A support layer may be deposited and patterned over the component layers in the regions of the substrate allocated to the micromechanical switches, to provide mechanical support of the contact beam. This may assist in improving the rigidity of the beam and prevent collapse of the beam during subsequent etching processes or during dicing and packaging of integrated circuit components. The removal of the sacrificial regions is preferably carried out using an etchant which leaves the support layer, so that additional support is provided for the contact beam in the finished product.
Embodiments of electronic devices, in the form of integrated circuit devices, and their method of manufacture in accordance with the invention will now be described, by way of example, with reference to, and as shown in, the accompanying drawings in which:
FIG. 1 shows the processing steps required for the manufacture of an integrated circuit diode structure;
FIG. 2 shows the processing steps of the invention for manufacture of a micromechanical switch to be combined on the same substrate as the diode structure of FIG. 1;
FIG. 3 shows the combination of a diode and a micromechanical switch as laterally adjacent components at one location on the substrate;
FIG. 4 illustrates the operation of a combined photodiode and micromechanical switch as a pixel element in an image sensor;
FIG. 5 shows the circuit configuration of an image sensor manufactured in accordance with the method of the invention; and
FIG. 6 shows the processing steps in another embodiment of a method of manufacturing an electronic device comprising micromechanical switches and diode structures on a common substrate.
It should be understood that the figures are merely schematic and are not drawn to scale. In particular, certain dimensions such as the thickness of layers or regions may have been exaggerated whilst other dimensions may have been reduced. It should also be understood that the same reference numerals are used throughout the figures to indicate the same or similar parts.
This invention is concerned with the integration of micromechanical switches and other thin film electronic circuit components onto a common substrate. In particular, and as shown in FIG. 3, the invention provides a method of manufacturing an electronic device in the form of an integrated circuit device in which a micromechanical switch 10 is provided with a beam 12 which extends over a void 14, the beam 12 being selectively moveable into the void 14 by application of an actuation signal to cause closing of the switch. The beam 12 is deposited over a sacrificial layer which is subsequently removed to form the void 14. The invention provides a method by which a thin film circuit component 20 is defined from layers which not only form the structure of the thin film circuit component 20 but also form the sacrificial layer subsequently removed to form the void 14. By way of example, the invention will be described in the context of an integrated circuit image sensor device which comprises photo-diodes and micromechanical switches carried on a common substrate.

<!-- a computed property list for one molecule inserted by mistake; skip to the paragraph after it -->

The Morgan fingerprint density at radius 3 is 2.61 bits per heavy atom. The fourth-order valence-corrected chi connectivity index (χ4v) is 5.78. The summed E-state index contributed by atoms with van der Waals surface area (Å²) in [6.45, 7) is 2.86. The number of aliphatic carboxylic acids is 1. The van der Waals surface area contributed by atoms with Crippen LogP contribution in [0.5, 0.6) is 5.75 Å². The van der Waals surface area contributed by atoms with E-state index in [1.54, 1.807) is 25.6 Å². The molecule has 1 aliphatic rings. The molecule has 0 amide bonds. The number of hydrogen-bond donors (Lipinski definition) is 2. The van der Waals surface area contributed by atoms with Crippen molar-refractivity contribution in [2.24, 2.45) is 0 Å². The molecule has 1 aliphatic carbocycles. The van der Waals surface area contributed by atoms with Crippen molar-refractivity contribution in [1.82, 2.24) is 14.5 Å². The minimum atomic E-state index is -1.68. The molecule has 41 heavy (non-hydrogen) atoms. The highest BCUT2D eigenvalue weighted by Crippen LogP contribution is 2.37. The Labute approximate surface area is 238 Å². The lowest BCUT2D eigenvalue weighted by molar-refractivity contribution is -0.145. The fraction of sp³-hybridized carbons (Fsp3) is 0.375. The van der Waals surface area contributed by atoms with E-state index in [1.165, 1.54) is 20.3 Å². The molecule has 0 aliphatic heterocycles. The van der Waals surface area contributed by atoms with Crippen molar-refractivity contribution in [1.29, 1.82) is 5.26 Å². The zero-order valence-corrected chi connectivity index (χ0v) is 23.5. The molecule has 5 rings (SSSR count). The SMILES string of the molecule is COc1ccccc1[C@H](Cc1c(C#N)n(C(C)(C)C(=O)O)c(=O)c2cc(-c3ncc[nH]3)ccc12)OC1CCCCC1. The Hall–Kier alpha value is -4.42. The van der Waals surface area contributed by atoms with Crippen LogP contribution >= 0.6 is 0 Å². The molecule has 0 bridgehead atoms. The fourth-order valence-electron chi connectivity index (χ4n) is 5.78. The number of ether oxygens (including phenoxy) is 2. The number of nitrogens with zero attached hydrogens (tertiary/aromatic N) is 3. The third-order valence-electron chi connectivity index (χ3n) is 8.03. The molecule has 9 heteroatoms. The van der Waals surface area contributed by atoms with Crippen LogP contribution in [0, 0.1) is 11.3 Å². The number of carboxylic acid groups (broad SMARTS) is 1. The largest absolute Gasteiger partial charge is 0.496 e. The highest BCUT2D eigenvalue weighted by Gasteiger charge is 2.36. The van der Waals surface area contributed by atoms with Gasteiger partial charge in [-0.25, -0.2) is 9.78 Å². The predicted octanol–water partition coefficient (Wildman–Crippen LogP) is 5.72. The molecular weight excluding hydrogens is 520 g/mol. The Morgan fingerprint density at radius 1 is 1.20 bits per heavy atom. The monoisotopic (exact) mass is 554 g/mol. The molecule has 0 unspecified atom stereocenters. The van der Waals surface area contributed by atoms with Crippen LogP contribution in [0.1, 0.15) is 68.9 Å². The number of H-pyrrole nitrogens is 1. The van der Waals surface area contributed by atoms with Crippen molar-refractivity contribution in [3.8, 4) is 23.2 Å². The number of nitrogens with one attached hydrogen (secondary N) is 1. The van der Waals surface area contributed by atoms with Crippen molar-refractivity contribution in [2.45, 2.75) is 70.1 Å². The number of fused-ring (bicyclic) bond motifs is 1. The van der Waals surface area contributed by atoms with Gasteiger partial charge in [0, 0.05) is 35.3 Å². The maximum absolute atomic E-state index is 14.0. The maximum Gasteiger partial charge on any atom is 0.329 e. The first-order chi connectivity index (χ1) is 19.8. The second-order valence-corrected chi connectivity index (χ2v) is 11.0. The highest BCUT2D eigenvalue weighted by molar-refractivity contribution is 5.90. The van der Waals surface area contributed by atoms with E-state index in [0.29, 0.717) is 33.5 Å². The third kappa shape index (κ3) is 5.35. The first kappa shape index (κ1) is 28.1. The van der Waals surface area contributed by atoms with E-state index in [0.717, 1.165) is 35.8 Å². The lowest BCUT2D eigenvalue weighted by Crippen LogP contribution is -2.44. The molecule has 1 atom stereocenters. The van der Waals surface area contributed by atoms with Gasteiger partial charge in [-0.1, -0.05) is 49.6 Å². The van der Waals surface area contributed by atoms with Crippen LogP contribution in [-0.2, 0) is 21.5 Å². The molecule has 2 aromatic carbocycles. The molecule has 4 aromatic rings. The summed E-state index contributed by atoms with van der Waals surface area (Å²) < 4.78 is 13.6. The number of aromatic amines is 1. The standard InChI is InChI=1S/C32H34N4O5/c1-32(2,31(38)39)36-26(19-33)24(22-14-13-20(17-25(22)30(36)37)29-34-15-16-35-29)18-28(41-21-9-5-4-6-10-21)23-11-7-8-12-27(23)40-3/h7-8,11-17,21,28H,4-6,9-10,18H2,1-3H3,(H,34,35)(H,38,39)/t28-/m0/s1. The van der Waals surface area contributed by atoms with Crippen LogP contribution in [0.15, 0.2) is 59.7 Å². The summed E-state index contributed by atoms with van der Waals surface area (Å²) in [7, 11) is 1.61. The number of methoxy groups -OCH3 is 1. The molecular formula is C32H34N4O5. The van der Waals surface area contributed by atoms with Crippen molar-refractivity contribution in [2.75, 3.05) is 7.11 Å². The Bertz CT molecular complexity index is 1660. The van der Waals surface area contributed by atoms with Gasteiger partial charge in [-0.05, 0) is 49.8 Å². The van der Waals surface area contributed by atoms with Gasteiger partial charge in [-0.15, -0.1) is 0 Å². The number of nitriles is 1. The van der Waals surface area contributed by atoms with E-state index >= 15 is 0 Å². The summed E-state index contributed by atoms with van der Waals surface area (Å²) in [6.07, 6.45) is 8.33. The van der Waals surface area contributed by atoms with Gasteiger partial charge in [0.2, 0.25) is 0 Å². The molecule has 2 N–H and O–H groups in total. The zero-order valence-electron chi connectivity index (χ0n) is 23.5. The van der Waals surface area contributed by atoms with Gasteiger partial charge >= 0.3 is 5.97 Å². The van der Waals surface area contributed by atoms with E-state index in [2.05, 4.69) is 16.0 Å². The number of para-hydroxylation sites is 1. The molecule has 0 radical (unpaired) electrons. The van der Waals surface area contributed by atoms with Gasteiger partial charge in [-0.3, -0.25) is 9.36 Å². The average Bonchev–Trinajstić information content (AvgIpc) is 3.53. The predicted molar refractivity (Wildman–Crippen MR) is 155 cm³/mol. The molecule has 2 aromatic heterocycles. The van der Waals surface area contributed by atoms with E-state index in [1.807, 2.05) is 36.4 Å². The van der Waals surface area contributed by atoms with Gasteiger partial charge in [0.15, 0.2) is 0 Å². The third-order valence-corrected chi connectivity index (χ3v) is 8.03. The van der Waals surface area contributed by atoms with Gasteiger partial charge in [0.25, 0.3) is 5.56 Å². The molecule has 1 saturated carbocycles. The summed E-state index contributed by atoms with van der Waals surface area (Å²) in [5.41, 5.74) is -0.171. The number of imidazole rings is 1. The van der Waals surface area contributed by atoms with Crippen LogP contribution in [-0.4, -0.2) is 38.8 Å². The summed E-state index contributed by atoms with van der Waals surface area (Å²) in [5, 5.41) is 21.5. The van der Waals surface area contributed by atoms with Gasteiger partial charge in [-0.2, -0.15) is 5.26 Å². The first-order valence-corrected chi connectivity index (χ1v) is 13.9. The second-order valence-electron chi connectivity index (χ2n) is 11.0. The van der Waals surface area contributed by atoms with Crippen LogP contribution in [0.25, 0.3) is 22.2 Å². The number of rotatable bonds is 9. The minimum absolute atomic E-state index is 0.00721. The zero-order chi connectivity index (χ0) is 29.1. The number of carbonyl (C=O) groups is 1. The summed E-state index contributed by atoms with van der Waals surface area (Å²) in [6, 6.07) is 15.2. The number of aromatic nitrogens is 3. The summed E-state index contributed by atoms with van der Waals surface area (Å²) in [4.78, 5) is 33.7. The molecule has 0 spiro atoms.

The manufacturing processes involve the deposition and patterning by photolithographic techniques of various conducting, insulating and semiconducting layers on a common substrate. In general terms, such processes are well known, having been employed in the fabrication of large area, thin film, electronic devices comprising arrays of thin film diodes, thin film transistors, and the like carried on insulating substrates.
The manufacturing steps required for forming a thin film photo-diode device will first be described with reference to FIG. 1, which shows the processing steps required to form a stack diode structure. The diode structure itself is of generally conventional form.
As shown in FIG. 1A a bottom electrically—conductive contact layer 4, preferably of metal, is provided over an insulating substrate 2, for example of glass. The bottom contact layer 4 may comprise a chrome layer which is deposited and patterned using conventional thin film processing techniques. As shown in FIG. 1B semiconductor layers 5 defining the required diode structure are deposited and patterned directly over the bottom contact layer 4, followed by a top electrode layer 6 overlying and in direct contact with the upper surface of the diode structure. The semiconductor layers may be formed from amorphous silicon and may define for example a NIP or PIN structure. Thus, the semiconductor layers 5 comprise three separate layers, a bottom layer of a first dopant type, an intrinsic layer and a top layer of a second, opposite dopant type. The top contact layer may comprise ITO, which is transparent thereby enabling the diode to be responsive to light incident from above. The layers 5 and 6 are patterned together during a single etching step to define the diode structure, as shown in FIG. 1B.
As shown in FIG. 1C a passivation layer 7 of suitable insulating material is then deposited and appropriately patterned to surround the diode structure in order to reduce edge leakage currents at the edges of the diode stack, while leaving at least a substantial part of the area of the upper layer 6 exposed.